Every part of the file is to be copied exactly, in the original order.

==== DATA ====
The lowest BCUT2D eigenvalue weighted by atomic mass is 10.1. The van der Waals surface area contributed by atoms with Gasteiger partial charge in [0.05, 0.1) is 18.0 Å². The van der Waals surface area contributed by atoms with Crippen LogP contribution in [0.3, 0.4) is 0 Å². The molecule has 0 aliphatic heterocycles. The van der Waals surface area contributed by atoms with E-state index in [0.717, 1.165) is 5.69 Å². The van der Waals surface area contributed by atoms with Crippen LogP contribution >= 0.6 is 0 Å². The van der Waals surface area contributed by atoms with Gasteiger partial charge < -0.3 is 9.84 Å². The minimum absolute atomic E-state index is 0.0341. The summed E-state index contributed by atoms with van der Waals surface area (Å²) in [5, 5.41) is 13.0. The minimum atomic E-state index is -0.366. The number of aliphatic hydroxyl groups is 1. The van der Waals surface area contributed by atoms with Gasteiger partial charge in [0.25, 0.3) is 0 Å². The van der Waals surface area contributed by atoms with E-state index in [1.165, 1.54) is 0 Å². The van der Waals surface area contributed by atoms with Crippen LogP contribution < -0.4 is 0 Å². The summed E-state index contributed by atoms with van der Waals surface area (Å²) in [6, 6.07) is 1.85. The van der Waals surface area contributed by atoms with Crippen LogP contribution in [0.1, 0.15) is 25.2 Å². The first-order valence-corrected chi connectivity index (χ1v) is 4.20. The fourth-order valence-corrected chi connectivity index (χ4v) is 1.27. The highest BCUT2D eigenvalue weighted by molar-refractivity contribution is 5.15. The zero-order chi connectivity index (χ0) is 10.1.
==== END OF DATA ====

The lowest BCUT2D eigenvalue weighted by atomic mass is 10.1. The van der Waals surface area contributed by atoms with Gasteiger partial charge in [0.05, 0.1) is 18.0 Å². The van der Waals surface area contributed by atoms with Crippen LogP contribution in [0.3, 0.4) is 0 Å². The molecule has 0 aliphatic heterocycles. The van der Waals surface area contributed by atoms with E-state index in [0.717, 1.165) is 5.69 Å². The van der Waals surface area contributed by atoms with Crippen LogP contribution >= 0.6 is 0 Å². The van der Waals surface area contributed by atoms with Gasteiger partial charge < -0.3 is 9.84 Å². The minimum absolute atomic E-state index is 0.0341. The summed E-state index contributed by atoms with van der Waals surface area (Å²) in [5, 5.41) is 13.0. The minimum atomic E-state index is -0.366. The number of aliphatic hydroxyl groups is 1. The van der Waals surface area contributed by atoms with Gasteiger partial charge in [0.25, 0.3) is 0 Å². The van der Waals surface area contributed by atoms with E-state index in [1.165, 1.54) is 0 Å². The van der Waals surface area contributed by atoms with Crippen LogP contribution < -0.4 is 0 Å². The summed E-state index contributed by atoms with van der Waals surface area (Å²) in [6, 6.07) is 1.85. The van der Waals surface area contributed by atoms with Crippen LogP contribution in [0.1, 0.15) is 25.2 Å². The first-order valence-corrected chi connectivity index (χ1v) is 4.20. The fourth-order valence-corrected chi connectivity index (χ4v) is 1.27. The highest BCUT2D eigenvalue weighted by molar-refractivity contribution is 5.15. The zero-order chi connectivity index (χ0) is 10.1.